Obsessive Compulsive Personality Disorder (OCPD) is a serious personality disorder that is often confused with the more commonly known Obsessive Compulsive Disorder (OCD). These two disorders sound similar in name, and are often confused with each other, yet they are really two very different and very distinct disorders.

The main distinction between the two disorders is that OCD sufferers perform ritualistic behaviors, and those persons with OCPD tend to be perfectionistic in many areas, causing their relationships with others to suffer greatly.

Obsessive Compulsive Disorder does not damage personal relationships. Obsessive Compulsive Personality Disorder drastically impacts interpersonal relationships, to their detriment.

Definition of OCPD:

This personality disorder is in the Cluster C category of personality disorders, along with anxious or fearful personality disorders, avoidant personality disorder, and dependent personality disorder.

According to the Diagnostic and Statistical Manual of Mental Disorders, Fifth Edition DSM-V, OCPD can be diagnosed as follows:

A pervasive pattern of preoccupation with orderliness, perfectionism, and mental and interpersonal control, at the expense of flexibility, openness, and efficiency. This disorder begins in early adulthood and presents with four or more of the following fixations (American Psychiatric Association, 2014):

  • Preoccupation with details, rules, lists, order, organization, or schedules
  • Perfectionism which interferes with the ability to complete a project because of self-imposed overly strict standards
  • Over conscientious, scrupulous, inflexible in matters of morality, ethics, or values
  • An inability to discard worn-out or worthless items which have lost all value, including sentimental value
  • An inability to delegate tasks to others without the assurance that the other person will strictly adhere to his method of accomplishing the tasks
  • Miserly spending style; money tends to be hoarded for future catastrophes
  • Rigid and stubborn

Definition of OCD

According to the DSM-V, many disorders fit the category of OCD; these include,

Body-dysmorphic disorder, hoarding disorder, trichotillomania, and excoriation disorder.

Obsessive Compulsive Disorder is marked by two distinctive features obsessions and/or compulsions.

  • Obsessions are recurring and intrusive thoughts, urges, and images, that cause heightened anxiety and distress.
  • Compulsions are repetitive behaviors, commonly involving hand washing, checking, ordering, counting, repeating words silently, or the like.

Common obsessions and compulsions involve themes regarding cleanliness, safety, memory doubts, need for order and/or symmetry, aggressiveness, sexuality, and scrupulousness.

Some Distinctions and Similarities between OCD and OCPD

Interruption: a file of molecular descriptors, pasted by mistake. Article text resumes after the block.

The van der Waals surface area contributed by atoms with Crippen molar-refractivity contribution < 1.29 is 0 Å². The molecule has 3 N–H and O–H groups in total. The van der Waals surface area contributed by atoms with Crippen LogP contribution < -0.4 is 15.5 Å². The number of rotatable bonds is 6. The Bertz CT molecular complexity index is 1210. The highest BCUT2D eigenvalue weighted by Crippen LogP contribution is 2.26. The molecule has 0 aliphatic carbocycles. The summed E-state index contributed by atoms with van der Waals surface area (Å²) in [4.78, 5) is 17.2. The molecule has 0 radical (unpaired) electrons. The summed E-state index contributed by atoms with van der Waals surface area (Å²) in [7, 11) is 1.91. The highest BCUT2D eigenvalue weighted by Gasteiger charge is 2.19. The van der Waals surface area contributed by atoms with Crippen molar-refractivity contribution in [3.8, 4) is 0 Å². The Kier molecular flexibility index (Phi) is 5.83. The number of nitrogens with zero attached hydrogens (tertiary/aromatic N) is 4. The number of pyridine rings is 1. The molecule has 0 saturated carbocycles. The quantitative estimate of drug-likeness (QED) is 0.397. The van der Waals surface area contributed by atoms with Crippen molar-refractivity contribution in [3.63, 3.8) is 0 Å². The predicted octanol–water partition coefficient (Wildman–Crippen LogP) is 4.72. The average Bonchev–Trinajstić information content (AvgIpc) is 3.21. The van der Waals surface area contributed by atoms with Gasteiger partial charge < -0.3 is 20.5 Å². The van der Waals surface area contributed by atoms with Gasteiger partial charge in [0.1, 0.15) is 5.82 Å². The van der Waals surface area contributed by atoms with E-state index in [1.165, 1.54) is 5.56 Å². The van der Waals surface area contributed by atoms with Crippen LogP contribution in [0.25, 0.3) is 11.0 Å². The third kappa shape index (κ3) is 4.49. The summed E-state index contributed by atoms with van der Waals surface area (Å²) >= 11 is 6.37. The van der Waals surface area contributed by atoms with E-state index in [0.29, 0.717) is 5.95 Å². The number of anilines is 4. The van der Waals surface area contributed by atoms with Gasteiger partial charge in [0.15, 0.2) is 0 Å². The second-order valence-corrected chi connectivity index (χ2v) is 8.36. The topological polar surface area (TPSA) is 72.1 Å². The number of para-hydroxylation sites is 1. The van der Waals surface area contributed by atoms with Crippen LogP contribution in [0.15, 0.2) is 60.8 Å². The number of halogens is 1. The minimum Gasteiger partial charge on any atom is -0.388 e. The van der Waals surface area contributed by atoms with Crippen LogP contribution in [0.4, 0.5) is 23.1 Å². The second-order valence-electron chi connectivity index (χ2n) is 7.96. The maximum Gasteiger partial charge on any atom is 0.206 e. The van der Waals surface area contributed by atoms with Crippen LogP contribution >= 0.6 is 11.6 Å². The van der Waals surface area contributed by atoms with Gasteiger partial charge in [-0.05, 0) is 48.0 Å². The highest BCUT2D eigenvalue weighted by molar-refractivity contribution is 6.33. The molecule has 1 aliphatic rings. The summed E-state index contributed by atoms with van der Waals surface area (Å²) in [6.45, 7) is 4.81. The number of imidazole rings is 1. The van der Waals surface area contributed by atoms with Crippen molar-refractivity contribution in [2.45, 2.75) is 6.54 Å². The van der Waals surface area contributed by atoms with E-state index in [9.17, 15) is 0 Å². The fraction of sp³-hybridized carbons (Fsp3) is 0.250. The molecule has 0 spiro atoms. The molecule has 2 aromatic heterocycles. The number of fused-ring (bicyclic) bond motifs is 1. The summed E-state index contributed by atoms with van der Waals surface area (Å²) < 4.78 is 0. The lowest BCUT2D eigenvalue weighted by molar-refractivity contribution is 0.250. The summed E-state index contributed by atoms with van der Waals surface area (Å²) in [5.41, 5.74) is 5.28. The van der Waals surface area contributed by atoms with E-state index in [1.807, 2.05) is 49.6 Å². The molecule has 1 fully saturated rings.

An anxiety disorderA personality disorder
Have insight into their disorderDo not have insight into their disorder
Thoughts, behaviors and fears are not based on real life concernsAre fixated on following rigid procedures involving daily tasks
Tends to interfere with all aspects of the persons life, including workTend to be good employees, as long as interpersonal relationships are not involved
Realize they need help for their disorderDo not believe they need treatment
Feel personally affected by their disorderAre not bothered by their disorder, and are not even aware they have one
Others find this person relatively easy to live withOthers find this person very challenging to live with
The disorder does not impact a persons ability to have empathyLacks empathy for others
Symptoms may be reduced with medicationSymptoms may be reduced with medication
Cognitive Behavior Therapy can helpCognitive Behavior Therapy might help
Appears to be neuro-biologically basedSome research indicates a genetic component; caused by child abuse and/or neglect; lack of empathy from primary caregiver(s.)


Treatment protocols for the two disorders are vastly different. Treating OCD involves treating anxiety-caused symptoms, while treating OCPD involves treating a personality disorder. Personality disorders involve characterological deficits, while anxiety disorders do not.

You do not treat a person with anxiety by teaching them how to have improved character; with personality disorders, character is at the core. Well, that is not totally accurate; usually, attachment disruptions are at the core of a personality disorder; attachment issues involving parental lack of attunement and empathy. Cognitive Behavior-type therapies can be used to treat both disorders, but the underlying assumptions are different.


American Psychiatric Association (2014). Diagnostic and Statistical Manual of Mental Disorders, Fifth Edition. Arlington, VA: American Psychiatric Association.

Berman, C. W. (2014). 8 Tips on How to Recognize Someone With Obsessive-Compulsive Personality Disorder. Retrieved from https://www.huffingtonpost.com/carol-w-berman-md/obsessive-compulsive-personality-disorder_b_5816816.html

Greenberg, W.M. (2017). Obsessive Compulsive Disorder. Retrieved from https://emedicine.medscape.com/article/1934139-overview

Van Noppen, B. (2010). Obsessive Compulsive Personality Disorder (OCPD). International OCD Foundation (IOCDF) Retrieved from https://iocdf.org/wp-content/uploads/2014/10/ OCPD-Fact-Sheet.pdf